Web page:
Report: Tampa Bay violating rules limiting lead, copper in water

AP file photo

Millions of Americans may be drinking water with toxic levels of lead, according to a new report from the Natural Resources Defense Council.

The new report finds more than 5,300 water systems across the US in violation of federal rules limiting levels of lead and copper in tap water.

The report found Tampa Bay area counties with problematic levels of lead. While many counties had lead and copper violations, Hillsborough, Polk and Sarasota counties are listed as “Lead Action Level Exceedances.” These systems “had more than 10 percent of their samples containing lead at more than EPA’s action level of 15 ppb where sampling was required to start or end between 2013 and 2015,” the Natural Resources Defense Council says.

<< WHAT’S IN YOUR COUNTY’S WATER? >>

“The vast majority of the violations were related to lead issues. A lot of them were for failure to test the water. Some of them were for failure to treat the water to ensure that there wasn’t lead,” Erik Olson with the Natural Resources Defense Council said.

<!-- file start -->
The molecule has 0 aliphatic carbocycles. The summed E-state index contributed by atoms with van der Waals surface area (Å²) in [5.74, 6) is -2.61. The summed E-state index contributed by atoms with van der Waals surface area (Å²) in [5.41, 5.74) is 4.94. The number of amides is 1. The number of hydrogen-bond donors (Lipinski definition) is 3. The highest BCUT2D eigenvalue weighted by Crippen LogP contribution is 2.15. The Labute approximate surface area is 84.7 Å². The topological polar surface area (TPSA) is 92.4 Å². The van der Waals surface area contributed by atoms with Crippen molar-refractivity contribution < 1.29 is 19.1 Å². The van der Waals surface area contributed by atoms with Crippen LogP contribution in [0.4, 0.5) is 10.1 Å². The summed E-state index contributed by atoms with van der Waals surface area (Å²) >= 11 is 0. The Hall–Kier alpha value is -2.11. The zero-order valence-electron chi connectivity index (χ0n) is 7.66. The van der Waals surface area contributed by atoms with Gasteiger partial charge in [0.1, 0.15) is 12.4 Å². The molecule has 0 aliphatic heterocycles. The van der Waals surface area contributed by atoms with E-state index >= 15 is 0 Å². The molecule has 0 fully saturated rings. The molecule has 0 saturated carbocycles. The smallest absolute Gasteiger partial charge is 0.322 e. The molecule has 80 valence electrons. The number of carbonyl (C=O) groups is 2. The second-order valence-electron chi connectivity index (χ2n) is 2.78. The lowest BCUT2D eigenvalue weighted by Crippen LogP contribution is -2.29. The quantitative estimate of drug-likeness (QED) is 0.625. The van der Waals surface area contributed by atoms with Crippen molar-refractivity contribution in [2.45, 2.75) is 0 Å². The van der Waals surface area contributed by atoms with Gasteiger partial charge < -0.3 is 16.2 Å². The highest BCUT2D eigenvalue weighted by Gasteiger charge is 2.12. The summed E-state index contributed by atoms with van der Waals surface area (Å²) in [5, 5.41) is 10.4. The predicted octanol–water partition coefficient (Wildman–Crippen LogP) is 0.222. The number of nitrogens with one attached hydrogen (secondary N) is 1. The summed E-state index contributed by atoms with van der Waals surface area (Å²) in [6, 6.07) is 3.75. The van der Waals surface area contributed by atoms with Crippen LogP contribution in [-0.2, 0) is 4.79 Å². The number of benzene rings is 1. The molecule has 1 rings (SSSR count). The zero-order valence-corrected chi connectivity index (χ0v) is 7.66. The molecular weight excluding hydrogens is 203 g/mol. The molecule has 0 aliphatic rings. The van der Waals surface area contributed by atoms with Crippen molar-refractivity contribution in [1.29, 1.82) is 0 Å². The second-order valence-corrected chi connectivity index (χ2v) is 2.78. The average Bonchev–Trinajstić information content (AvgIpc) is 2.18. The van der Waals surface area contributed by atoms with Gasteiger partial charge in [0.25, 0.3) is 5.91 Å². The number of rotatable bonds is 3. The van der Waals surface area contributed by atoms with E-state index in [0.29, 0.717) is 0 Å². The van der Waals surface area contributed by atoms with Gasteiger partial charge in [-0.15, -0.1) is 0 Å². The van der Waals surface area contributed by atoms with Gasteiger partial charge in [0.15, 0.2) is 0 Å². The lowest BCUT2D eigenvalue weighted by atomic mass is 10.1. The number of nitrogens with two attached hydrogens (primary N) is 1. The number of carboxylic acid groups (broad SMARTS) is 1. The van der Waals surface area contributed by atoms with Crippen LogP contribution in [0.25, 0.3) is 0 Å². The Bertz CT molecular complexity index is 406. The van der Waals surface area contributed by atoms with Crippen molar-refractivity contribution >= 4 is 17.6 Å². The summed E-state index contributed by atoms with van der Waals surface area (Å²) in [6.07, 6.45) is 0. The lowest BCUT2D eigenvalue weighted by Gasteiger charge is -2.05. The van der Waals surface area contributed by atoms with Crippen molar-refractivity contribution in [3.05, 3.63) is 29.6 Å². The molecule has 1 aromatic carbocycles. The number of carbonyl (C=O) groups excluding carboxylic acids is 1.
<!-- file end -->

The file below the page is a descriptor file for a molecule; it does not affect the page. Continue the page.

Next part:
The main concern is lead’s lasting effect on the developing brains of children, potentially leading to learning and behavior problems.

Flint, Michigan was one – extreme – example. That lead contamination occurred when the town’s water supply source was switched. Corrosive chemicals leached lead into the water supply.

Philadelphia has also been criticized for testing water in too few homes with lead service lines.

“You can’t see it. You can’t smell it, so it’s not something you can detect. The only way to really know if you’ve got lead is to have your water actually tested by a laboratory to find out if it’s got a problem,” Olson said.

If you have concerns about your home’s water, experts advise flushing the system by running the tap for a few minutes before using it for drinking or cooking.

Special water filters certified by NSF International may also help.

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